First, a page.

Image credit: Ronald Acuna (Photo by Tom DiPace)
Shortly after Freddie Freeman swung through a 92 mph Kenley Jansen cutter for the final out of the National League Division Series, Braves manager Brian Snitker ascended a podium in the interview room at SunTrust Park and engaged in the customary postmortem. Snitker is an earnest and unpretentious sort — you can picture him pleasantly discussing lug wrench options from behind a counter at the local True Value Hardware store — and every sentiment he expresses is straight from the gut.
“I have a great sense of the future,” Snitker said after Atlanta’s 6-2 loss in Game 4. “I think it’s very bright. We took a huge step forward this year. We had some very young players get a lot of great experience, both during the regular season and the postseason. And we have some really good players coming. I really am excited about the future of the Atlanta Braves right now, with the young nucleus that we have here.”
There’s the game plan — nice, succinct and laser-focused. Combine the steadying influence of Freeman with the talent and exuberance of outfielder Ronald Acuna Jr., second baseman Ozzie Albies and third baseman Johan Camargo, waves of pitching and one of Major League Baseball’s best developmental pipelines, and it leads to one inevitable conclusion: The Braves expect to make October baseball a habit.
“I don’t think we’re going anywhere,” said Freeman.
Atlanta’s surprise breakthrough this year was aided, in part, by the incompetence and/or underachieving performance of its divisional competitors. Bryce Harper‘s pending free agency hung over the Nationals all year, and Juan Soto‘s arrival wasn’t enough to salvage the narrative. The Phillies started out strongly under new manager Gabe Kapler, floundered late and enter the offseason with lots of money to spend and numerous questions to be answered. The Marlins, in their first year under the Derek Jeter-led ownership group, averaged 10,013 fans per game and are gearing up for a run at Cuban outfielder Victor Victor Mesa and his brother, Victor Jr., that they hope will usher in a new era of success in South Florida.
And the Mets? That’s a subject of a whole ‘nother column.
Star power counts for something, and the Braves can revel in the best of all worlds. Think about it: While the Angels can point to Mike Trout as their franchise face and the Diamondbacks can always count on Paul Goldschmidt — and the Blue Jays have Vladimir Guerrero Jr. and the Nationals have Soto — it’s rare for a team to be blessed with a perennial All-Star candidate who maintains continuity and a generational talent who can elicit gasps almost on cue. That’s what the Braves are blessed with in Freeman and Acuna.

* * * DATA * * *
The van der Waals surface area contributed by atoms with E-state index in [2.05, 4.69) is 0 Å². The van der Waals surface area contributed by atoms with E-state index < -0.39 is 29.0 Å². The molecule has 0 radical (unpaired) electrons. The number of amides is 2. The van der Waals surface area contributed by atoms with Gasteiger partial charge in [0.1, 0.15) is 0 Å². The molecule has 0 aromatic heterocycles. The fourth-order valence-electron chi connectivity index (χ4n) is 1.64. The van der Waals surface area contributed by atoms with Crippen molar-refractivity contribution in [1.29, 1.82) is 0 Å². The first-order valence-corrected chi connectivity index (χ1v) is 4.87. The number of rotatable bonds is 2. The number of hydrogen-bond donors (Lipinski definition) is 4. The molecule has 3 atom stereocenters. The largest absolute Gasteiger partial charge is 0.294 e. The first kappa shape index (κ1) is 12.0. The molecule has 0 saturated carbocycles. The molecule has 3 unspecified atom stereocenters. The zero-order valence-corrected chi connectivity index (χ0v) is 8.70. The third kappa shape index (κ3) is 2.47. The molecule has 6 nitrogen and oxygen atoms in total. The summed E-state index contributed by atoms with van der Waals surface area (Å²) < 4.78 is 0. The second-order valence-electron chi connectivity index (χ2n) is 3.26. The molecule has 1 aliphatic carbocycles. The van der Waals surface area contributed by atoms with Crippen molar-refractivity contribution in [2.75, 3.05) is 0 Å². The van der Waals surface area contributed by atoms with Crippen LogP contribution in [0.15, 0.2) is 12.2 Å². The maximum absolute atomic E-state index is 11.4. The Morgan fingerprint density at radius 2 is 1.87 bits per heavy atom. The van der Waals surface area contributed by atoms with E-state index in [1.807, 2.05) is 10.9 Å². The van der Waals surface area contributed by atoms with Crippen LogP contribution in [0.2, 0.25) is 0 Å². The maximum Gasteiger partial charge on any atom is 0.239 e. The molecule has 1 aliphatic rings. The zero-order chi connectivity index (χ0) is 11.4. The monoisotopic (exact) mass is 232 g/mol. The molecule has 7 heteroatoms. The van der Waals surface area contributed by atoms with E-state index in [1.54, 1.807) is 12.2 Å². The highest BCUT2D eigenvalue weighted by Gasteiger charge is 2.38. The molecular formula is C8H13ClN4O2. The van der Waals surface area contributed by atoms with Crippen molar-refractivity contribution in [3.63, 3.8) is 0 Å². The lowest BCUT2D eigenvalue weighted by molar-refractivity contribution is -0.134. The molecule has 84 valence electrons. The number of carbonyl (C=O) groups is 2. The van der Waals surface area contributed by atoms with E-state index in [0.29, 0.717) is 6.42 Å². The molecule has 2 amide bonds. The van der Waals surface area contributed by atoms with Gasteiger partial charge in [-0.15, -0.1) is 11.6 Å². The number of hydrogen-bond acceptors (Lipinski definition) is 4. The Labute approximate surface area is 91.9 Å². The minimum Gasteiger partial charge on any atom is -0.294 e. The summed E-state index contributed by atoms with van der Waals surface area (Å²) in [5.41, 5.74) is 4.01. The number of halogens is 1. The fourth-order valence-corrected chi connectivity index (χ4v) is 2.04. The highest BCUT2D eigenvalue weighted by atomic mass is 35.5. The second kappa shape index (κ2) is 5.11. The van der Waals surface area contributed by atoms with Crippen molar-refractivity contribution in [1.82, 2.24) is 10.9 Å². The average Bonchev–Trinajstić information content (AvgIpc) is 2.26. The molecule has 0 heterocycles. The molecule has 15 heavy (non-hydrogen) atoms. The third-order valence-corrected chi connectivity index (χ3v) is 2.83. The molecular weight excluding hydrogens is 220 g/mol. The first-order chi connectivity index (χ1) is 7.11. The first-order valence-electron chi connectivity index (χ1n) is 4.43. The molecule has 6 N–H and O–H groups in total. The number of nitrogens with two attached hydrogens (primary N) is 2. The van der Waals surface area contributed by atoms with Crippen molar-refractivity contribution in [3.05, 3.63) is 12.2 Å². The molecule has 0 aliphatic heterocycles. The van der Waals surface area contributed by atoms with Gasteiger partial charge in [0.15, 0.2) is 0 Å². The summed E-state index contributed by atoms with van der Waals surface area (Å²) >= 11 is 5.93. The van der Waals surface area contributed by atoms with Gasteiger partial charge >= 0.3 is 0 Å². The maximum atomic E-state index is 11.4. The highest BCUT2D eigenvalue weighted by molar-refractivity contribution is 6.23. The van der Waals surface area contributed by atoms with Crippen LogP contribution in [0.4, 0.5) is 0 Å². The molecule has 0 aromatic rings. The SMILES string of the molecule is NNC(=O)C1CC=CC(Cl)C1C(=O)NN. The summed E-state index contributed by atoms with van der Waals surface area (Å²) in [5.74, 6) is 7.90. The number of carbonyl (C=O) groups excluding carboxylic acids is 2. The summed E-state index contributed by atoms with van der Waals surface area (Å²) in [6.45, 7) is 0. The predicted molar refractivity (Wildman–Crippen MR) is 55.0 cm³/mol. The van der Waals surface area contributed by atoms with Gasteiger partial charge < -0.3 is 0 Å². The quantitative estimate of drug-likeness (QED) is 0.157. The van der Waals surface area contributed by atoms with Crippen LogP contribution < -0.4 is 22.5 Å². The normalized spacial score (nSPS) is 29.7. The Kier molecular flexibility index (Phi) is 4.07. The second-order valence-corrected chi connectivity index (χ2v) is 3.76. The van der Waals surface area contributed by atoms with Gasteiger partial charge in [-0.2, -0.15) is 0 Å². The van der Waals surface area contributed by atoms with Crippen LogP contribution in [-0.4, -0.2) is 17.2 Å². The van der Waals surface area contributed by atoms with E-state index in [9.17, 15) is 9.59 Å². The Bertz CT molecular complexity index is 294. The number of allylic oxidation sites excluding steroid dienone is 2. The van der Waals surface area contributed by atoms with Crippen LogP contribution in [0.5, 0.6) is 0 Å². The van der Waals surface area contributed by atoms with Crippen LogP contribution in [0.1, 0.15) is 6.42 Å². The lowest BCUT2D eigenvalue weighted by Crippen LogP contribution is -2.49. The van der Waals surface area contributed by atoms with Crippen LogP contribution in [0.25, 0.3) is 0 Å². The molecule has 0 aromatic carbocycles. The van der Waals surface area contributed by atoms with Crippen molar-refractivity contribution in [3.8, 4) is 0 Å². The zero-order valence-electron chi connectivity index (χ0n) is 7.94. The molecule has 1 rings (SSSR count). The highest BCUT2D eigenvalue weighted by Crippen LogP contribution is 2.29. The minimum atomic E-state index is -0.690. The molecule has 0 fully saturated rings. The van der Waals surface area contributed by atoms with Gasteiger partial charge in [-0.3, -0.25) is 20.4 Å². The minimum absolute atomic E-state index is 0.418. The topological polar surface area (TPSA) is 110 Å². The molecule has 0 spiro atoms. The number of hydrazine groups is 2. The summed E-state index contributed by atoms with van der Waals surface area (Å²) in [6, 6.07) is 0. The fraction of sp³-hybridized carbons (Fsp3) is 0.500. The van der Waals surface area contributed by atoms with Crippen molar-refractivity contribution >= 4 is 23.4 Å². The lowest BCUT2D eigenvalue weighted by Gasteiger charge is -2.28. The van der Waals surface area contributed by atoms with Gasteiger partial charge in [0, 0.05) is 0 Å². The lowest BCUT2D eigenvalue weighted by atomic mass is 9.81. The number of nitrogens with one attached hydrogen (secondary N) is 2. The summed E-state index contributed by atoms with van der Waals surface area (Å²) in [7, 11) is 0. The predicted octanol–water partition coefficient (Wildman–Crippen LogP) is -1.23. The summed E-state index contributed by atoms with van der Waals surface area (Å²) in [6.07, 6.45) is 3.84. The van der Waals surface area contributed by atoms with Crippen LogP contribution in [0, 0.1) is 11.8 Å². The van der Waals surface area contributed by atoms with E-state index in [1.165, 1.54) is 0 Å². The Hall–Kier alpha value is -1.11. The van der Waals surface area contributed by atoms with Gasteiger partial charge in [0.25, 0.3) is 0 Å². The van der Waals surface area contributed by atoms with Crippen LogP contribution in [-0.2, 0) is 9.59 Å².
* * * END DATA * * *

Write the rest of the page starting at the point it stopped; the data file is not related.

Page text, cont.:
No Atlanta player understands the tug of war between patience and instant gratification better than Freeman, who’s seen both sides since his arrival in Atlanta in 2010. As a rookie, he played for an 89-win team led by Chipper Jones, Tim Hudson, Martin Prado and Brian McCann. The Braves signed him to an eight-year, $135 million extension in the spring of 2014, and Freeman has validated the investment with the third best OPS among MLB first basemen (.907) behind Joey Votto and Goldschmidt in that span. But after consecutive seasons of 79, 67, 68 and 72 wins, he was ready for something more than incremental progress and hope rooted in a smorgasbord of talent on the farm.
Acuna’s coming-out party was always more a question of “when” than “if.” He showed flashes of brilliance in his first month with the Braves, but he didn’t begin to take flight until he returned in late June from a month-long hiatus caused by a knee injury. Snitker inserted him in the leadoff spot in Atlanta’s first game after the All-Star break, and Acuna methodically began picking off historical figures of various stature.
Acuna’s eight homers out of the leadoff spot broke the Atlanta franchise record set by Marquis Grissom in 1996, and he joined Eddie Mathews, Orlando Cepeda, Al Kaline, Tony Conigliaro, Frank Robinson and Mel Ott as one of seven players to record their 25th home run in a season before their 21st birthday.
During the height of Acuna’s ascendance this summer, Freeman made a few Mike Trout comparisons. He’s not backing off that sentiment.
“He hits the ball so hard,” Freeman said. “I can only dream of hitting the ball that hard, and he does it with ease. He makes solid contact almost every single time. Obviously, Mike takes a lot more walks, but I think Ronald is going to grow into it. To even compare him to Mike Trout is tough to do, but he has the potential to be that good.”
Back in spring training, longtime Braves’ favorite Ralph Garr watched Acuna pierce the humid Florida air with batting practice bombs and observed that the kid had a little Hank Aaron in him. The compliment was as much a tribute to Acuna’s charisma and “it factor” as his strong wrists and elite bat speed. Mid-summer, when Acuna was injured and away from the team, he arrived at SunTrust Park for his rehab sessions and bumped into Hammerin’ Hank here and there. They navigated the language barrier and had a conversation or two, and the encounters made an indelible impression on Acuna.
“That’s not just a superstar for the Braves,” Acuna said through team translator Franco Garcia. “That’s a superstar for the whole league. To be compared to a superstar like that is a tremendous honor. I think more than anything, it motivates me to keep improving and keep working to get better.”
While greatness beckons for Acuna, his teammates are happy to come along for the ride. Atlanta sports fans rejoiced this summer with the local team’s first postseason appearance since 2013. The Braves — from the front office to the manager to the 25th man on the roster — are convinced this is only the beginning.